Air pollution prematurely ages lungs by four years

Air pollution will prematurely age the lungs of the average Briton by more than four years during their lifetime, thereby raising the risks of chronic lung disease, a study has suggested.

As people get older, their lungs function less effectively, in some cases leading to chronic obstructive pulmonary disease (COPD) – a group of lung conditions such as bronchitis and emphysema that cause breathing difficulties.

Researchers have discovered that air pollution can accelerate the onset of COPD by ageing the lungs considerably over a period of decades. They estimate that long-term exposure to air containing five micrograms of tiny particulate pollution per cubic metre ages the lungs by two years.

Sign up to our daily newsletter

With two-thirds of the UK population living in areas containing ten micrograms per cubic metre or more, the analysis indicates the average set of lungs will age by more four years during a person’s lifetime.

Air pollution is a major problem. Picture: stock.

Professor Tobias Welte, from Hannover University in Germany, said: “This study shows that exposure to polluted air seriously harms human health by reducing life expectancy and making people more prone to developing chronic lung disease.

“Access to clean air is a fundamental need and right for all citizens in Europe ... we must continue to fight for the right to breathe clean air.”

Dr Penny Woods, the chief executive of the British Lung Foundation, said: “Living with a lung condition can leave you less capable of work and at a greater risk of an early death – a vicious circle which simply has to be broken.

“We need politicians to step up and protect their constituents from toxic air. It’s time our country’s air quality health crisis was taken seriously with the introduction of clean-air zones in the most polluted cities.”

The UK has consistently breached EU air pollution limits in recent years and the High Court has ruled three times that the government must do more to curb nitrogen dioxide levels – much of which comes from traffic and diesel fumes in particular.

Toxic fumes at levels seen on Scottish streets caused mainly by transport are responsible for more than 2,500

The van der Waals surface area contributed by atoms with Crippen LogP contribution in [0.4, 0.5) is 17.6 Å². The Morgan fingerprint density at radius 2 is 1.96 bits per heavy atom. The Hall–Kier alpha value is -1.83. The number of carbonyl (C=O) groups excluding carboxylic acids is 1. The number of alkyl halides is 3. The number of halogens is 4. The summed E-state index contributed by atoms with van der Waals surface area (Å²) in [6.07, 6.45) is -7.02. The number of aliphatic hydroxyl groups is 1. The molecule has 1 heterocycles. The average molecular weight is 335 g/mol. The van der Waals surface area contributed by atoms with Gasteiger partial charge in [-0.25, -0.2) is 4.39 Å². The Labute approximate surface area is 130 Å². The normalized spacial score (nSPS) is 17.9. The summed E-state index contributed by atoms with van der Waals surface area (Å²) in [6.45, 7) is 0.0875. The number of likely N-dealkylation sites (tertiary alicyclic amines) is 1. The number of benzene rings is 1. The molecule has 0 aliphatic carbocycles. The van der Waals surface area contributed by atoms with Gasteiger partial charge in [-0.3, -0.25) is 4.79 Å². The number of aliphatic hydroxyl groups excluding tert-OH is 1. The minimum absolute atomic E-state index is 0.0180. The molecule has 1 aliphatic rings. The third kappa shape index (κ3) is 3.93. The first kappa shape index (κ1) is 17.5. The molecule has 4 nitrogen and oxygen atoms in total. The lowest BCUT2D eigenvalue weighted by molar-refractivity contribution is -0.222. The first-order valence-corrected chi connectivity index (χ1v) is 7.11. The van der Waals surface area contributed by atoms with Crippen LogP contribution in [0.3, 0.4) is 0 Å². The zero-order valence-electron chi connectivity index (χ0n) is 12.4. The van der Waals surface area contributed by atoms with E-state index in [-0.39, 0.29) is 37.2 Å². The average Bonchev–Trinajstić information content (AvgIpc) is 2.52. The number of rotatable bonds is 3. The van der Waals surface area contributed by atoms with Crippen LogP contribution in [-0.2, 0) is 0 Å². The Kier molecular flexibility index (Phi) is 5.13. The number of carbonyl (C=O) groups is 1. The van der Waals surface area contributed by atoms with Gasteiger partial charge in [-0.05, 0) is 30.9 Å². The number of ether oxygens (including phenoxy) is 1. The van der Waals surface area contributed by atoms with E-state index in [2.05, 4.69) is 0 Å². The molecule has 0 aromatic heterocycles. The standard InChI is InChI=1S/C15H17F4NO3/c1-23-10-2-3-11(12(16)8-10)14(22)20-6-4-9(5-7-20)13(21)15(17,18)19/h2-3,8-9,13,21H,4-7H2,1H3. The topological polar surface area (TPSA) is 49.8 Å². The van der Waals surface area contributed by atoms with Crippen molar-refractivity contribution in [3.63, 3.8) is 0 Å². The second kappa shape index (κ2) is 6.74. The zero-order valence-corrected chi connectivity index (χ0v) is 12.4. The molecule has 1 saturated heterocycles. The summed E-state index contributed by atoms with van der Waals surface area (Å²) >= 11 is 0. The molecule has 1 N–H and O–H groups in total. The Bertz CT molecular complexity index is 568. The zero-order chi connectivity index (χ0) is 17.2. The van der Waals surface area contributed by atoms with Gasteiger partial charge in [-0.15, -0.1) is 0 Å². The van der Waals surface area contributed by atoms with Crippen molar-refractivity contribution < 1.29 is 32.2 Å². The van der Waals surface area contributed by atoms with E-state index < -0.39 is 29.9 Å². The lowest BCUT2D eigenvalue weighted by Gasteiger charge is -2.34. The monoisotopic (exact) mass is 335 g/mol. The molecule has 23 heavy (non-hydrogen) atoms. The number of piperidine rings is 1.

early deaths every year, according to Friends of the Earth Scotland.

A spokesman for the Department for Environment, Food and Rural Affairs, said: “Air quality has improved significantly in recent years, but air pollution continues to shorten lives, which is why we are taking concerted action to tackle it.”

The spokesman added: “We are already investing £3.5 billion to clean up our air, while our clean air strategy has been commended by the World Health Organisation.”

The research also included academics from the University of Leicester and was published in the European Respiratory Journal.

It came a day after a separate study by King’s College London warned that air pollution could shorten the life of a child living in a UK city by seven months on average.

The Birmingham study is the first time new government guidance on “mortality burdens” of air pollution has been applied in practice in a large city area.

An eight-year-old child born in 2011 may die between two to seven months early if exposed over their lifetime to projected future pollution concentrations, researchers studying Birmingham found.

It is the first time new government guidance on “mortality burdens” of air pollution has been applied in practice in a large city area.

It was last month revealed motorists in Edinburgh face the worst traffic queues in the country, with a report revealing the Scottish capital was the most congested in the UK.

Figures released by sat nav manufacturer TomTom found drivers spend as much as 40 per cent longer on the city’s choked roads during the average rush hour journey compared to the equivalent outside peak road use times.

Edinburgh topped the UK list ahead of London, Bournemouth, Hull and Belfast, placing it in the top 30 cities for worldwide congestion.